Concerned about illegal “short term rentals” in your neighborhood? FOX5 answers your questions

Las Vegas, Nev. (FOX5) – Clark County says police officers are working on a permit that will increase code enforcement with metro police. As the practice faces heated controversy, FOX5 answers questions for those who want to report on problem properties.

FOX5 told you how Metro Police were conducting an “investigation” of a suspected short-term rental property. “Encouraging neighbors to report to landlords who they suspect are short-term tenants simply because they see people with suitcases not only encourages a NIMBY atmosphere in Las Vegas, but encourages people to discriminate against their fellow citizens just by the way they look or act,” said Jackie Flores of the Las Vegas Short Term Rental Association, after further details on the heightened enforcement.

Residents are calling for police intervention when dealing with troubled properties. A local resident saw the incident and supported the police intervention, asking FOX5: how can they get the police?

“LVMPD has actively contacted several short-term rental locations that we have had problems with in the past. Officers are reminding residents about noises that short-term renters may not be aware of and to be aware of their neighbors. Our goal is to be aware. and education while keeping our community safe,” a spokesperson said of the latest enforcement efforts.

Last May, a homeowner named “Shelley” in the Spring Valley neighborhood filed a complaint with Clark County about her neighbor. He didn’t hear back.

“I have two teenage daughters. So it’s always a concern to me to have all these different men coming in and out of the house,” Shelley said, welcoming the police visit.

“I don’t think it’s excessive because these are businesses that operate in a residential area. I have a right to feel safe in my own home,” he said, worried about those staying in the neighborhood.

The neighbor in question tells FOX5 by phone that they rent rooms on AirBnB “month-to-month” and have long since stopped short-term rentals. The neighborhood has 22 listings attached to their name; Most, including their main house, require a 31-day stay. The neighbor said it was “the program’s fault” when FOX5 learned it could block at least one of the neighborhood’s property listings for several days.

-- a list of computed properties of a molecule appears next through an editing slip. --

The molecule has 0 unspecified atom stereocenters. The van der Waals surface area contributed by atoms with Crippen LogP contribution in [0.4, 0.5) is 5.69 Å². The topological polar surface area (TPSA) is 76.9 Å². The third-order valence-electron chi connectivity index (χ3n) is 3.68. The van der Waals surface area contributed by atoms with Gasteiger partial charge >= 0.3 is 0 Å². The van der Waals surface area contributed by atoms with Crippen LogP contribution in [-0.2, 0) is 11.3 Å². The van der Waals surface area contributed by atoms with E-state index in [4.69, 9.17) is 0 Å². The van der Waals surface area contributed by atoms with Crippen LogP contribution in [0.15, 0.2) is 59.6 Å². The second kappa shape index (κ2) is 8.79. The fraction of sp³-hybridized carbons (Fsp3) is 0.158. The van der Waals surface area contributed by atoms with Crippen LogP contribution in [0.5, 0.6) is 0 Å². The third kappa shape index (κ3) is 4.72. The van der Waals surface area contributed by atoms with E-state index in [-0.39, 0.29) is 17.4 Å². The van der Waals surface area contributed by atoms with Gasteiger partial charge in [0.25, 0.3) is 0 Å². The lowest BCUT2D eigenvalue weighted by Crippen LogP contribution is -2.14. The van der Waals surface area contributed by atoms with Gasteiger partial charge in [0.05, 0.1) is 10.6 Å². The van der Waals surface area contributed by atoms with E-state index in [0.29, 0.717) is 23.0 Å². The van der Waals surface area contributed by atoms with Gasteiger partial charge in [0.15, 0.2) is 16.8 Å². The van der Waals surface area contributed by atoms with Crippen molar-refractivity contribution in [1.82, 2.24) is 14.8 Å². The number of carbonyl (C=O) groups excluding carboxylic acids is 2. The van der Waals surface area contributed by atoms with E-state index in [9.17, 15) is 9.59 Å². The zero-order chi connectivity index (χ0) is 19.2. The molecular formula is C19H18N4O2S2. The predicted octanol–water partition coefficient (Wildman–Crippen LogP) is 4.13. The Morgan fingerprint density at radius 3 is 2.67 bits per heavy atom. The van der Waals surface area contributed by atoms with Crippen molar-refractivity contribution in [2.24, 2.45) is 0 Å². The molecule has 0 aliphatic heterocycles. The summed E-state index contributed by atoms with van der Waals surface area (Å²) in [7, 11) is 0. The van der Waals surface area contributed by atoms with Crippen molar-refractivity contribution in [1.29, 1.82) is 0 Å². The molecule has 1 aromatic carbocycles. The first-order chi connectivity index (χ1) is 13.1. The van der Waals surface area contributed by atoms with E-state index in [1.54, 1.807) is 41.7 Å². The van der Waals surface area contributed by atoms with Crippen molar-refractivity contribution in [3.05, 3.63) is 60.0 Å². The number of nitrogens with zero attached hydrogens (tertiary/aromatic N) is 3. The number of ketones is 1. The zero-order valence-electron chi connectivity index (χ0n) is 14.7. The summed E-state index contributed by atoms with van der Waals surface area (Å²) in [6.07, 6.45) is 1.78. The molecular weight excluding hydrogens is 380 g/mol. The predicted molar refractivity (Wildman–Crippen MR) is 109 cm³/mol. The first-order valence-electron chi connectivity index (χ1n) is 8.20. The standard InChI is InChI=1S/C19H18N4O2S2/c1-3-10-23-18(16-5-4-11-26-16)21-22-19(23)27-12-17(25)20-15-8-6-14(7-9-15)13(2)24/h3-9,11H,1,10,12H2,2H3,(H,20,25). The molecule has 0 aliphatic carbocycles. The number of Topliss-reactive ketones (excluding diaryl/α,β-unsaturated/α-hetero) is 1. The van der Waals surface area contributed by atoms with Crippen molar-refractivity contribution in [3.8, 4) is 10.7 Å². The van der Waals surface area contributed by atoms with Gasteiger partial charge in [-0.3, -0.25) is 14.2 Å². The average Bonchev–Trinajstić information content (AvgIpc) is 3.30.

FOX5 had those questions answered by Clark County officials and Metro Police.

Q: What should I do if I suspect and am concerned about illegal short-term rentals in my neighborhood?

A: Clark County: Complaints must be submitted through the Clark County FixIt app or online portal. https://ClarkCountyNV.gov/FixIt.

Q: How is Clark County increasing short-term rental enforcement and working with Metro Police on home visits?

A: Clark County: “Clark County Code Enforcement has a team dedicated to illegal short-term rental enforcement. Clark County has increased the number of code enforcement officers assigned to illegal short-term rental enforcement. We work with LVMPD on chronic problems related to We will continue to provide short-term rentals as needed.

Q: What action will the County take if there is an “out-of-town” property owner who continues to rent out short-term rentals despite various notices?

A: Clark County: “Clarke County Code Enforcement has a number of enforcement tools available to them to help with short-term rental property problems, including issuing violation notices, fines, liens, criminal citations and other legal actions as needed. The goal is to achieve voluntary compliance through education as much as possible.”

Q: Are more residents turning to Airbnbs, possibly due to increased evictions?

A: Clark County: “It’s uncertain.”

Q: When short-term rentals are licensed, how many licenses are allowed per owner? (If the home owner has 2 or more properties they want to use?)

A: Clark County: “Short-term rental permits are limited to one permit per person.”

Q: If a homeowner “rents out” rooms on sites like Airbnb for at least 31 days at a time, do they qualify under current provincial law as a tenant arrangement?

A: Clark County: “True, a rental of 31 days or more is not considered a short-term rental.”

Q: If a neighbor is concerned about an illegal short-term rental, at what point should they call the police?

A: LVMPD:If residents have concerns about disturbances, large gatherings or noise complaints in their neighbourhood, we encourage them to contact the police. If the issues are persistent and within the LVMPD’s jurisdiction, we ask that people contact their local command and Community Oriented Policing (COP) Unit. Pages – Find Your Station (lvmpd.com).”

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